He was gaunt and shagged, with a ewe neck and a head like a hammer; his rusty mane and tail were tangled and knotted with burrs; one eye had lost its pupil, and was glaring and spectral; but the other had the gleam of a genuine devil in it.
Still he must have had fire and mettle in his day, if we may judge from the name he bore of Gunpowder.
He had, in fact, been a favorite steed of his master’s, the choleric Van Ripper, who was a furious rider, and had infused, very probably, some of his own spirit into the animal; for, old and broken-down as he looked, there was more of the lurking devil in him than in any young filly in the country. 36 Ichabod was a suitable figure for such a steed.
He rode with short stirrups, which brought his knees nearly up to the pommel of the saddle; his sharp elbows stuck out like grasshoppers’; he carried his whip perpendicularly in his hand, like a sceptre, and, as his horse jogged on, the motion of his arms was not unlike the flapping of a pair of wings.
A small wool hat rested on the top of his nose, for so his scanty strip of forehead might be called; and the skirts of his black coat fluttered out almost to the horse’s tail.
Such was the appearance of Ichabod and his steed, as they shambled out of the gate of Hans Van Ripper, and it was altogether such an apparition as is seldom to be met with in broad daylight. 37 It was, as I have said, a fine autumnal day, the sky was clear and serene, and nature wore that rich and golden livery which we always associate with the idea of abundance.
The forests had put on their sober brown and yellow, while some trees of the tenderer kind had been nipped by the frosts into brilliant dyes of orange, purple, and scarlet.
Streaming files of wild ducks began to make their appearance high in the air; the bark of the squirrel might be heard from the groves of beech and hickory nuts, and the pensive whistle of the quail at intervals from the neighboring stubble-field. 38 The small birds were taking their farewell banquets.
In the fulness of their revelry, they fluttered, chirping and frolicking, from bush to bush, and tree to tree, capricious from the very profusion and variety around them.
There was the honest cock-robin, the favorite game of stripling sportsmen, with its loud querulous note; and the twittering blackbirds flying in sable clouds; and the golden-winged woodpecker, with his crimson crest, his broad black gorget, and splendid plumage; and the cedar bird, with its red-tipt wings and yellow-tipt tail, and its little monteiro cap of feathers; and the blue-jay, that noisy coxcomb, in his gay light-blue coat and white under-clothes; screaming and chattering, nodding and bobbing and bowing, and pretending to be on good terms with every songster of the grove. 39 As Ichabod jogged slowly on his way, his eye, ever open to every symptom of culinary abundance, ranged with delight over the treasures of jolly autumn.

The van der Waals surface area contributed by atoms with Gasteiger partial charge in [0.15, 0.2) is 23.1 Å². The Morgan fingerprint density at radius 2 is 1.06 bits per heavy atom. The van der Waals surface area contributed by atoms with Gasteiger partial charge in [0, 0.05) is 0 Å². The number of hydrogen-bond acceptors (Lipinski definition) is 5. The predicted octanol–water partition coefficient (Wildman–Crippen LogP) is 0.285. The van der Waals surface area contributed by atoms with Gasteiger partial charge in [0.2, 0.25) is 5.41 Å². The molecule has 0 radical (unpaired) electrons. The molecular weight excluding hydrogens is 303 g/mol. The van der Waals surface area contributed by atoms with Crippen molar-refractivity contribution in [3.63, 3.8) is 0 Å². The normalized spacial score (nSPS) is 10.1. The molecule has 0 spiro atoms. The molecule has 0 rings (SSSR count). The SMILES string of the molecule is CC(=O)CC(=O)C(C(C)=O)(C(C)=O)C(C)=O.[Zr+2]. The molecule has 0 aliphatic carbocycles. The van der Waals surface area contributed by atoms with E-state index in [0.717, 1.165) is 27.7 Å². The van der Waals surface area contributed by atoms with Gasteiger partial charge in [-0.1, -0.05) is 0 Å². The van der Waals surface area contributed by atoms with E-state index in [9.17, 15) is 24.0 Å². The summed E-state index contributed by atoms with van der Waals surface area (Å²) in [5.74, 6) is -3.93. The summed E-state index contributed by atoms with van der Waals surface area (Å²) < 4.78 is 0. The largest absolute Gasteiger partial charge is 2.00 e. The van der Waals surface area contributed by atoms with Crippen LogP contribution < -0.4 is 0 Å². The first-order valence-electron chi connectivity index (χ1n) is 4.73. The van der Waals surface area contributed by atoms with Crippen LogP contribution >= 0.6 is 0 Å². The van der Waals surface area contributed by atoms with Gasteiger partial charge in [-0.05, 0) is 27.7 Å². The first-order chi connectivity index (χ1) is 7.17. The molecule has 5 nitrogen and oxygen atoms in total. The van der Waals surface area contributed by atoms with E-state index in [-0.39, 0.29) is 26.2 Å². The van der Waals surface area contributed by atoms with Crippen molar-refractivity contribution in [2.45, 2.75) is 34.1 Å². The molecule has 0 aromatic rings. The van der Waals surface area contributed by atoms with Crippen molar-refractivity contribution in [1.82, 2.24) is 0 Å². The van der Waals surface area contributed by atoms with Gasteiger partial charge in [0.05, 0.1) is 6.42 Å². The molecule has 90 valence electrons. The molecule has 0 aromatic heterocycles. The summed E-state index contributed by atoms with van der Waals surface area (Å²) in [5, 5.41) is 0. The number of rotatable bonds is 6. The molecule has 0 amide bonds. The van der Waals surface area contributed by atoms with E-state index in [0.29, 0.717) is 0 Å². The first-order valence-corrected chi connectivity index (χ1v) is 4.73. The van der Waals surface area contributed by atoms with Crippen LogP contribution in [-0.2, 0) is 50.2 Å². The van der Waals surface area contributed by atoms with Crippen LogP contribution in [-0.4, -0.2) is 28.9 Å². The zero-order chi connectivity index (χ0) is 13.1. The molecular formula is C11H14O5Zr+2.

On all sides he beheld vast store of apples; some hanging in oppressive opulence on the trees; some gathered into baskets and barrels for the market; others heaped up in rich piles for the cider-press.
Farther on he beheld great fields of Indian corn, with its golden ears peeping from their leafy coverts, and holding out the promise of cakes and hasty pudding; and the yellow pumpkins lying beneath them, turning up their fair round bellies to the sun, and giving ample prospects of the most luxurious of pies; and anon he passed the fragrant buckwheat fields, breathing the odor of the beehive, and as he beheld them, soft anticipations stole over his mind of dainty slapjacks, well buttered, and garnished with honey or treacle, by the delicate little dimpled hand of Katrina Van Tassel. 40 Thus feeding his mind with many sweet thoughts and “sugared suppositions,” he journeyed along the sides of a range of hills which look out upon some of the goodliest scenes of the mighty Hudson.
The sun gradually wheeled his broad disk down into the west.
The wide bosom of the Tappan Zee lay motionless and glassy, excepting that here and there a gentle undulation waved and prolonged the blue shadow of the distant mountain.
A few amber clouds floated in the sky, without a breath of air to move them.
The horizon was of a fine golden tint, changing gradually into a pure apple green, and from that into the deep blue of the mid-heaven.
A slanting ray lingered on the woody crests of the precipices that overhung some parts of the river, giving greater depth to the dark-gray and purple of their rocky sides.
A sloop was loitering in the distance, dropping slowly down with the tide, her sail hanging uselessly against the mast; and as the reflection of the sky gleamed along the still water, it seemed as if the vessel was suspended in the air. 41 It was toward evening that Ichabod arrived at the castle of the Heer Van Tassel, which he found thronged with the pride and flower of the adjacent country.
Old farmers, a spare leathern-faced race, in homespun coats and breeches, blue stockings, huge shoes, and magnificent pewter buckles.
Their brisk withered little dames, in close crimped caps, long-waisted short-gowns, home-spun petticoats, with scissors and pincushions, and gay calico pockets hanging on the outside.
Buxom lasses, almost as antiquated as their mothers, excepting where a straw hat, a fine ribbon, or perhaps a white frock, gave symptoms of city innovation.
The sons, in short square-skirted coats with rows of stupendous brass buttons, and their hair generally queued in the fashion of the times, especially if they could procure an eel-skin for the purpose, it being esteemed, throughout the country, as a potent nourisher and strengthener of the hair. 42 Brom Bones, however, was the hero of the scene, having come to the gathering on his favorite steed Daredevil, a creature, like himself, full of mettle and mischief, and which no one but himself could manage.